|Length:||14.1 miles (22.7 km)|
|Meets:||A12, B1117, B1123, B1062, B1435, A143|
|Old route now:||B1332|
|Route outline (key)|
The A144 is a relatively unimportant rural B-road, now wholly in Suffolk.
It starts by turning west off the A12 near Darsham. This village is famous for being the location of the only level crossing on the A12 and the A144 follows the railway line (from Ipswich to Lowestoft) northwards. After going through Bramfield it climbs a road optimistically titled The Hill before passing the village golf course and crossing the railway line at a level crossing, which retains its crossing keeper's cottage, even though the crossing itself is now automated.
Under a mile further on the road reaches Halesworth. The entrance to the town is surprisingly leafy but soon a T-junction is reached. To the left is the B1117 and the A144 TOTSOs right into the town centre. At a roundabout the road bears right onto a relief road; the old route, London Road and Thoroughfare, is very narrow and now partly pedestrianised. The old and new roads meet once more before going over the railway line just to the north of the station.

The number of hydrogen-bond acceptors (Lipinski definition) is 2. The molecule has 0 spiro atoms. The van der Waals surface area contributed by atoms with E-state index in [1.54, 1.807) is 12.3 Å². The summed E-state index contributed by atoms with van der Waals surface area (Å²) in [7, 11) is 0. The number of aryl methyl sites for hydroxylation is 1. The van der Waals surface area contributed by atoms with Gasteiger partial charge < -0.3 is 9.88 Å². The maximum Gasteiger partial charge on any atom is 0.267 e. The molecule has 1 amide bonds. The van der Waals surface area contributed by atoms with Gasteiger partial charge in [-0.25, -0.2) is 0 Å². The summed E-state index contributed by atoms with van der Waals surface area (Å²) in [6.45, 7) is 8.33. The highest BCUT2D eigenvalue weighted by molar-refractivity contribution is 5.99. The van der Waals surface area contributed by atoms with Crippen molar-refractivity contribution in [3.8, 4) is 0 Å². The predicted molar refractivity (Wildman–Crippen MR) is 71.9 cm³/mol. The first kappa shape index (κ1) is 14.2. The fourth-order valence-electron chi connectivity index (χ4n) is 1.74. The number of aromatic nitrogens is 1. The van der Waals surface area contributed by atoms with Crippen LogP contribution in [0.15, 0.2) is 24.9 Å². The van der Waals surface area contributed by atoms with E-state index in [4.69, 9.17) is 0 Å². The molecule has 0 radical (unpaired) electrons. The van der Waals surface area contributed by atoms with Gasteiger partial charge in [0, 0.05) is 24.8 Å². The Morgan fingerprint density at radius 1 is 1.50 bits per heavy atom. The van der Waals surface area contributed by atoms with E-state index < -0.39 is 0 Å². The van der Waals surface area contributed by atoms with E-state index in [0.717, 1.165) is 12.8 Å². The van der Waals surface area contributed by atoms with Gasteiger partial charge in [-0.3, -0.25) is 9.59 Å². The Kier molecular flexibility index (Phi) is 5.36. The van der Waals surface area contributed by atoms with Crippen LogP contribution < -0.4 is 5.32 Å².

Leaving Halesworth, the A144 passes an industrial estate and reaches a roundabout. The road to the right leads to the former RAF Halesworth, now owned by farming company Bernard Matthews (and source of an outbreak of bird flu in 2007), although an airfield museum also exists on the site. The A144 continues northwards. It goes over the railway line one final time before continuing along a dead-straight section for well over a mile.
The road finally bends on reaching the scattered settlement of Ilketshall St Lawrence. The church of this name is not passed for some distance and appears to be quite isolated to the right of the road. The road bends to the left by another isolated church (at Ilketshall St John) before crossing a low hill to reach Bungay. The B1062 crosses on the near side of town and the A144 continues along St John's Road into the town centre.
The B1435 is met before the road passes St Mary's church to reach the main square and an elongated roundabout. This marks the start of a one-way loop. Northbound traffic runs along Earsham Street and TOTSOs right into Popson Street to reach a T-junction on Broad Street, which carries southbound traffic back to the roundabout. Despite the name, the southern end of Broad Street isn't, hence the need for the one-way system.
On classification in 1922 the A144 was twice its current length. It left Bungay along Bridge Street (on a multiplex along the A143) rather than Broad Street and then continued north via Woodton and Poringland, to end on the A146 at Trowse Newton, on the edge of Norwich. This road existed until at least the 1960s but has since been renumbered B1332, thus truncating the A144 back to Bungay.